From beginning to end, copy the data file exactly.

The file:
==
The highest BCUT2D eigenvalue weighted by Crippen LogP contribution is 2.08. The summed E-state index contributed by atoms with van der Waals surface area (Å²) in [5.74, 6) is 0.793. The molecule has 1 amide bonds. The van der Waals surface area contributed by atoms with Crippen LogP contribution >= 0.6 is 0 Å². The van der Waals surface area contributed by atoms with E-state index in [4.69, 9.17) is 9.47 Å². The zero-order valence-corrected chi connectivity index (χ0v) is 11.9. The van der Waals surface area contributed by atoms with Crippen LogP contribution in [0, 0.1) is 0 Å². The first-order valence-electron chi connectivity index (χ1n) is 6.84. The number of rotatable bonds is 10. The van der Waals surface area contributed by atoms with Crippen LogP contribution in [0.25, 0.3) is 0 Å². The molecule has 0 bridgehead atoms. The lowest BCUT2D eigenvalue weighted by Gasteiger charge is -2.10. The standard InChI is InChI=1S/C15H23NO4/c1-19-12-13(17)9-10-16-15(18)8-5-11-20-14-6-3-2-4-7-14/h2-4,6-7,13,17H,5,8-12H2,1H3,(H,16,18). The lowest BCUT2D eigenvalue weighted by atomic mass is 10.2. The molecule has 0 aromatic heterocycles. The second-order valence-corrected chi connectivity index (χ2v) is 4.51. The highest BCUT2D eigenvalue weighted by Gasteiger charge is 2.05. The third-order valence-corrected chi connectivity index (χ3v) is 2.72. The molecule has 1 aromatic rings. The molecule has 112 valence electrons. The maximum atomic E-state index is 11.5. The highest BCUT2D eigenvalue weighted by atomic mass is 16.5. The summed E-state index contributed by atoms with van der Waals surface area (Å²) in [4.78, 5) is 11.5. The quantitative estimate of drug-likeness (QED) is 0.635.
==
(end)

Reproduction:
The highest BCUT2D eigenvalue weighted by Crippen LogP contribution is 2.08. The summed E-state index contributed by atoms with van der Waals surface area (Å²) in [5.74, 6) is 0.793. The molecule has 1 amide bonds. The van der Waals surface area contributed by atoms with Crippen LogP contribution >= 0.6 is 0 Å². The van der Waals surface area contributed by atoms with E-state index in [4.69, 9.17) is 9.47 Å². The zero-order valence-corrected chi connectivity index (χ0v) is 11.9. The van der Waals surface area contributed by atoms with Crippen LogP contribution in [0, 0.1) is 0 Å². The first-order valence-electron chi connectivity index (χ1n) is 6.84. The number of rotatable bonds is 10. The van der Waals surface area contributed by atoms with Crippen LogP contribution in [0.25, 0.3) is 0 Å². The molecule has 0 bridgehead atoms. The lowest BCUT2D eigenvalue weighted by Gasteiger charge is -2.10. The standard InChI is InChI=1S/C15H23NO4/c1-19-12-13(17)9-10-16-15(18)8-5-11-20-14-6-3-2-4-7-14/h2-4,6-7,13,17H,5,8-12H2,1H3,(H,16,18). The lowest BCUT2D eigenvalue weighted by atomic mass is 10.2. The molecule has 0 aromatic heterocycles. The second-order valence-corrected chi connectivity index (χ2v) is 4.51. The highest BCUT2D eigenvalue weighted by Gasteiger charge is 2.05. The third-order valence-corrected chi connectivity index (χ3v) is 2.72. The molecule has 1 aromatic rings. The molecule has 112 valence electrons. The maximum atomic E-state index is 11.5. The highest BCUT2D eigenvalue weighted by atomic mass is 16.5. The summed E-state index contributed by atoms with van der Waals surface area (Å²) in [4.78, 5) is 11.5. The quantitative estimate of drug-likeness (QED) is 0.635.